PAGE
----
Play Live Radio
Next Up:
Available On Air Stations

A Son And Mother, Together In Their Separate Kitchens


This pandemic has been bringing families together, literally, for those now spending 24/7 with them in the same home. But what if your family isn't physically close? Phillip Picardi has written a piece for Bon Appetit magazine titled "It Took A Global Pandemic, But I'm Finally Calling My Mom." And he joins us now. Welcome.


GARCIA-NAVARRO: So start by telling us a little bit about your mom and your family.

PICARDI: My mom is pretty much the classic Italian American mother. So she has five children. And I always remember, when it was dinner time, my father would come home from work, and Mom would have a three-course meal ready to go. And we didn't know in my family that this was abnormal until we started inviting our friends over. And our friends would be shocked that there was a custom salad and then a pasta and then a protein, accompanied by sides. And, you know...

GARCIA-NAVARRO: You're talking a multi-course meal here.

PICARDI: Yes, for every single day of the week. And we all had to be seated around the table. We couldn't start until everyone was present. No televisions or screens could be on. And we all had to sit and enjoy each other's company. And so food was, you know, how we all got to spend time together.

GARCIA-NAVARRO: It sounds lovely, but I understand that as you got older and after you left home, sort of picking up the phone and just calling your parents wasn't the easiest thing to do. Your relationship, you explained, didn't sort of lend itself to easy conversation. Can you tell us about that?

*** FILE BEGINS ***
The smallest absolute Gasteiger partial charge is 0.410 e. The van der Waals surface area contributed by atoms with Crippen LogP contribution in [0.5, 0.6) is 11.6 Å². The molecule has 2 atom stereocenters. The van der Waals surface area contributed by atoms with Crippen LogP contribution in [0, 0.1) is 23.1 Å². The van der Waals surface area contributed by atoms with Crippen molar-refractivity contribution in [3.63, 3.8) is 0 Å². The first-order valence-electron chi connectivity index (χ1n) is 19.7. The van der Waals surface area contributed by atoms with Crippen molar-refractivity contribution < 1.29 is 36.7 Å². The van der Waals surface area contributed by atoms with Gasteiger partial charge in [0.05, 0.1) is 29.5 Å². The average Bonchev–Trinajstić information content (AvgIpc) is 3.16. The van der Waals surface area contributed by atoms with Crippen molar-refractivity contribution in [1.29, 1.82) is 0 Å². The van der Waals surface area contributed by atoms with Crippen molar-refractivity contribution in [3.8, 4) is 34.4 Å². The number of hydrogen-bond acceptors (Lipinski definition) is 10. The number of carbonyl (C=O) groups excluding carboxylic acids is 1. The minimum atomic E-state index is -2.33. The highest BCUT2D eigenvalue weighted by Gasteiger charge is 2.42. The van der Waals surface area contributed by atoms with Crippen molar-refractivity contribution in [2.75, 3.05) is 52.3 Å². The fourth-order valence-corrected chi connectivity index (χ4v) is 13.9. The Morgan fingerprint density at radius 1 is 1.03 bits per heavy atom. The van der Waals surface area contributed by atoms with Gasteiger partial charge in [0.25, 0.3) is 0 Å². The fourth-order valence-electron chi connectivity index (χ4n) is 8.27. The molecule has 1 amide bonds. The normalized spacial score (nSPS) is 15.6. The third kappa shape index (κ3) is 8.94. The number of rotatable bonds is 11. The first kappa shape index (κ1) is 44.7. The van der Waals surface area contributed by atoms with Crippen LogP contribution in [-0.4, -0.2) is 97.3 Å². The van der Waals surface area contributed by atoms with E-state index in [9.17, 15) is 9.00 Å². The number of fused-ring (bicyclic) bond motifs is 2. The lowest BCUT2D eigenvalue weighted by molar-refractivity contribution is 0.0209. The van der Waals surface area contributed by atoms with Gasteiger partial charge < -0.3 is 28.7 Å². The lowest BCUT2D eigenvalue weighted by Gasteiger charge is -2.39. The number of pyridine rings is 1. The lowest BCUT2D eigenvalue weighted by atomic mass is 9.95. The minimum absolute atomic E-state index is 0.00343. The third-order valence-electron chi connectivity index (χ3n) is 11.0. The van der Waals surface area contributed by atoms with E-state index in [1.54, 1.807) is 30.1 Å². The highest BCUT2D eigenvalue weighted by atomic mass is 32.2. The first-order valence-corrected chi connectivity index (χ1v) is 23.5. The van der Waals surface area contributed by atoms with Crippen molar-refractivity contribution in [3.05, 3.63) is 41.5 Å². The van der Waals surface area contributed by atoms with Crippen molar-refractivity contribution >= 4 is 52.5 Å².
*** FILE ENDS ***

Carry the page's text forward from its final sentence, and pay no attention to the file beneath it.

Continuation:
PICARDI: I can, yeah. I came out of the closet when I was 14 years old. And my mom in particular took my coming out pretty hard. Even though, you know, I think that she definitely had my best interests at heart, she took it personally, and it made things difficult for us. It made it difficult for us to communicate. And it really wasn't until last year where we had a real breakthrough in our relationship where we were able to talk about that period of time and how it had hurt me so much. And I remember my mom just kind of saying, like, I was just so worried for you. And I just wanted the best for you. And I'm sorry that, you know, I made it about me and that I hurt your feelings. And it really allowed for this wall to be kind of torn down between the two of us.

GARCIA-NAVARRO: So now that we're in this particular moment, tell us how this relationship has sort of evolved and changed.

PICARDI: I think the biggest thing is that I didn't realize how much I took for granted the fact that I had two parents who were alive and well and what could happen to my heart when I was physically being kept from seeing them and how much it would hurt me. And so it really wasn't until this moment that I started to grapple with their mortality. Obviously, we know coronavirus is impacting the elderly particularly hard. My mom recently battled breast cancer, so she's immunocompromised. And I think I was keenly aware of her fragility in this moment. And it has made me want to hug her more than ever before, maybe since I was a little kid. And so, yeah, it's sad that it took this moment and being so far away from her, but all I want to do is talk to my mom lately.